The South African Freedom of Expression Institute says a judgment by the Johannesburg High Court which prevents the publishing of cartoons found offensive by the Muslim community is a major threat to press freedom. The Freedom of Expression Institute argues that while the cartoon should not be published, that decision should be made by newspaper editors not the courts.
The Muslim Judicial Council applied to the High Court for an interdict to prevent two of South Africa's largest media houses publishing the offensive cartoons. The cartoons, which originally appeared in a Danish newspaper, have angered Muslim communities around the globe, sparking riots and protests in many countries.
The judge agreed with the Council's argument that the cartoons impinged on the constitutional rights of the Muslim community to dignity.
However the Freedom of Expression Institute says the ruling threatens press freedom in the country. Naeem Jeenah, who heads the Institute's program against censorship, argues that the right of editors to publish is fundamental to a strong democracy.
"We don't believe that editorial decision making should be placed in the hands of the court we think that that sets a very bad precedent that in fact that editors should have that kind of decision making power but to have the court deciding what newspapers can or can't publish before the newspapers even decide whether they are going to publish that we feel is quite problematic," he commented.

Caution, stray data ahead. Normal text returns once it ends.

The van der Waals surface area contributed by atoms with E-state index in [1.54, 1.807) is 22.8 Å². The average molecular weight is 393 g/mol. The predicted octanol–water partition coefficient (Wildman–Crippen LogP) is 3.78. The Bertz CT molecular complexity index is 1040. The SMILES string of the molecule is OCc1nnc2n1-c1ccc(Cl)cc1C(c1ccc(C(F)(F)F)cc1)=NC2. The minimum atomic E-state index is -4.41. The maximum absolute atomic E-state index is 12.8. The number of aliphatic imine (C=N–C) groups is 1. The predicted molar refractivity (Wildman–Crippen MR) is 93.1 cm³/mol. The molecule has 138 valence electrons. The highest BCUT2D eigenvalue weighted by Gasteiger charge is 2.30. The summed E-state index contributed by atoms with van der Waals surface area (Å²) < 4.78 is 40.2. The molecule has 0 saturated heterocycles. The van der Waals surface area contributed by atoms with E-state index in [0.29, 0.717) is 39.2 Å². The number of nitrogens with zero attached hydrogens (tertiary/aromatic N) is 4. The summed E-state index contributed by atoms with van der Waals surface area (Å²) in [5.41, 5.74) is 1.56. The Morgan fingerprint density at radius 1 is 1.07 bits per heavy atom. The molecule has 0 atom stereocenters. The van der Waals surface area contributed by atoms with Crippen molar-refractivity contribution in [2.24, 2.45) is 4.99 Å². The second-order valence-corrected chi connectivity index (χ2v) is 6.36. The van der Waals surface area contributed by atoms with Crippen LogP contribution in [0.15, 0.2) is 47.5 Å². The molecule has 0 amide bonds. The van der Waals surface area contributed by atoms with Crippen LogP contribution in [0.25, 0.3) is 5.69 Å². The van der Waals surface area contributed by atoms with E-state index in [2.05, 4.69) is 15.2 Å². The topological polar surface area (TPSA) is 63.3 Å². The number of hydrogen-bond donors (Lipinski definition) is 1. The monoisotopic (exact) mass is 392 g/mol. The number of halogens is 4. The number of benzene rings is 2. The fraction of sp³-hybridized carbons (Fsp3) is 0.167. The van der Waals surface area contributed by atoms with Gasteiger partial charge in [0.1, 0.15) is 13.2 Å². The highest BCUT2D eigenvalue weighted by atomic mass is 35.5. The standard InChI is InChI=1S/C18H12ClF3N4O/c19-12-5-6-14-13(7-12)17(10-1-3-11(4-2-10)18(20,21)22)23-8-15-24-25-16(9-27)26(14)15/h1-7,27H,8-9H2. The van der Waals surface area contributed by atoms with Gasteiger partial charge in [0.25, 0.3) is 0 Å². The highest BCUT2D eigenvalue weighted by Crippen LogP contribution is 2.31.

However Jeenah says with press freedom comes a responsibility not to incite violence and therefore the cartoons should not be published.
"We expect that editors exercise that decision making power in a manner that takes into consideration ethical concerns and within that context publication of cartoons that portray the leader of Muslims as a terrorist is in fact that incitement to violence and as I say it is less to do with freedom of expression and more to do with a hate speech issue," he added.
Meanwhile the Independent Media Group, one of the media houses involved in the case, has apologized for an article which appeared in the Cape Argus over the weekend. The article included quotes from Salman Rushdie's book, The Satanic Verses, which was also considered highly offensive by many Muslims when it was released.
The Independent says publishing the article was an error of judgment but said the apology does not impinge on freedom of the press.